October 31, 2014

Introducing the Evolution of Inequality Project

The study of income and resource inequality has been the academic topic du jour this year, highlighted by Thomas Piketty's economic history opus [1] and a special issue of Science [2]. There was even a paper on the 1% vs. the 99% of academic publishing [3] which argues that in terms of citations, the rich tend to get richer. But how do these patterns emerge and evolve? Is it a merely a statistical artifact, or a reflection of how complex, hierarchical societies tend to evolve? For example, we might assume that extreme inequality is maladaptive. But upon simulating a range of artificial societies of different population sizes, initial degrees of stratification, and behavioral features, we might find that extreme inequality tends to occur under specific conditions.

This is the motivating factor for my interest in the topic. Unlike many of the more well-versed approaches to the topic, an alternative view of inequality is a cross between statistical distributions, nuanced views of human sociobiology, and the aftermath of social change. While most economists have taken a materialist view of inequality, I feel that evolutionary perspectives would be helpful in teasing out questions of inequality's origins. This might involve data as diverse as historical data, ethnographic data, evolutionary modeling, and behavioral/neurophysiological data. In the end, we will be able to provide a conceptual alternative to the usual discussion at the intersection of behavior, biology, and social change. An inclusive, multidisciplinary approach is a core component of this project.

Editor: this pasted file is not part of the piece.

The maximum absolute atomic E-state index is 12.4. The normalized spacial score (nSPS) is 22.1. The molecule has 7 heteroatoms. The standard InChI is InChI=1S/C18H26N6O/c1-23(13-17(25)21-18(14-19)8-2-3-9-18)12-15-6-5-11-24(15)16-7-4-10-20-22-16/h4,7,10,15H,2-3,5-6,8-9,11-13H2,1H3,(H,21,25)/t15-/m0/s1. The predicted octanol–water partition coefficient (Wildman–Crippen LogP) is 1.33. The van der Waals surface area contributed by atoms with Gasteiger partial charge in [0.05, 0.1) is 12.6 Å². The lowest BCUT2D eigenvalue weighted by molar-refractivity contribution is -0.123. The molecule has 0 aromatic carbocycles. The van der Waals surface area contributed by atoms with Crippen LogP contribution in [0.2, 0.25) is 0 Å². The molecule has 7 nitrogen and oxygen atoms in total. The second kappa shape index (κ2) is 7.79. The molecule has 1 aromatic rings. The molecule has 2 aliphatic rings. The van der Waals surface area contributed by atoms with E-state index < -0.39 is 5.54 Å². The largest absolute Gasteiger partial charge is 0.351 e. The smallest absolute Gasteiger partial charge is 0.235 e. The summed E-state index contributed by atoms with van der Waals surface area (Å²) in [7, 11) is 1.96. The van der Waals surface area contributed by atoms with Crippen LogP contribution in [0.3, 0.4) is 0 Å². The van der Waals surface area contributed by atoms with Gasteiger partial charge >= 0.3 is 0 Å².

My research organization (Orthogonal Research) is trying to initiate work on a project called "The Evolution of Value and Inequality". This project is an attempt to understand the emergence of these social inequalities as a set of evolutionary and biobehavioral phenomena. While the argument can be made that an evolutionary perspective might be helpful in understanding unequal allocations of resources, it is sorely lacking in the general discussion. The broadness of the initiative is necessary to make the connection between the pure inferential approach of evolutionary science coherent public policy outcomes. An initial grant application to the Washington Center for Equitable Growth (submitted January 2014) did not get funded, one reason being that the idea needed more conceptual and empirical fleshing out.

So upon doing some more conceptual refinement, I just finished submitting a second version of this proposal to the Institute for New Economic Thinking (INET). While I will not get into the technical details here, the basic idea is to construct adaptive computational models that mimic a social hierarchy (so-called hierarchical network models). Each node of these directed graphs are informed in their behavior by neuroimaging and other physiological sources of data on human behavior.